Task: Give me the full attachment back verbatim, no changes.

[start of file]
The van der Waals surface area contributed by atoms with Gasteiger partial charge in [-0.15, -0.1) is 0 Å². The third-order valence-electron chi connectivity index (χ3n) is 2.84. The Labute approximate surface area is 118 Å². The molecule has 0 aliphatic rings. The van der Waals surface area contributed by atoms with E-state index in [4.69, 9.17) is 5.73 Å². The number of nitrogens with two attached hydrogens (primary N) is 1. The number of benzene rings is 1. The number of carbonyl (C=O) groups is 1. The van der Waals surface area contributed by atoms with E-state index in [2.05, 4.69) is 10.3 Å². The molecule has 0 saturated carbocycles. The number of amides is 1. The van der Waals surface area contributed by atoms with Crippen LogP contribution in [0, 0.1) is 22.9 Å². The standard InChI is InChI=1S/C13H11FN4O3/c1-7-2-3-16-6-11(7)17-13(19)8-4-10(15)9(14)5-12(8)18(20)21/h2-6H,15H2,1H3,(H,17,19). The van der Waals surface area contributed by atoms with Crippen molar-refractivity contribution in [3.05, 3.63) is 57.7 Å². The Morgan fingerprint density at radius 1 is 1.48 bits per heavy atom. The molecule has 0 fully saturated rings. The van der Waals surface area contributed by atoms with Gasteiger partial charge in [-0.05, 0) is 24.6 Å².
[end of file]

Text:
The van der Waals surface area contributed by atoms with Gasteiger partial charge in [-0.15, -0.1) is 0 Å². The third-order valence-electron chi connectivity index (χ3n) is 2.84. The Labute approximate surface area is 118 Å². The molecule has 0 aliphatic rings. The van der Waals surface area contributed by atoms with E-state index in [4.69, 9.17) is 5.73 Å². The number of nitrogens with two attached hydrogens (primary N) is 1. The number of benzene rings is 1. The number of carbonyl (C=O) groups is 1. The van der Waals surface area contributed by atoms with E-state index in [2.05, 4.69) is 10.3 Å². The molecule has 0 saturated carbocycles. The number of amides is 1. The van der Waals surface area contributed by atoms with Crippen LogP contribution in [0, 0.1) is 22.9 Å². The standard InChI is InChI=1S/C13H11FN4O3/c1-7-2-3-16-6-11(7)17-13(19)8-4-10(15)9(14)5-12(8)18(20)21/h2-6H,15H2,1H3,(H,17,19). The van der Waals surface area contributed by atoms with Crippen molar-refractivity contribution in [3.05, 3.63) is 57.7 Å². The Morgan fingerprint density at radius 1 is 1.48 bits per heavy atom. The molecule has 0 fully saturated rings. The van der Waals surface area contributed by atoms with Gasteiger partial charge in [-0.05, 0) is 24.6 Å².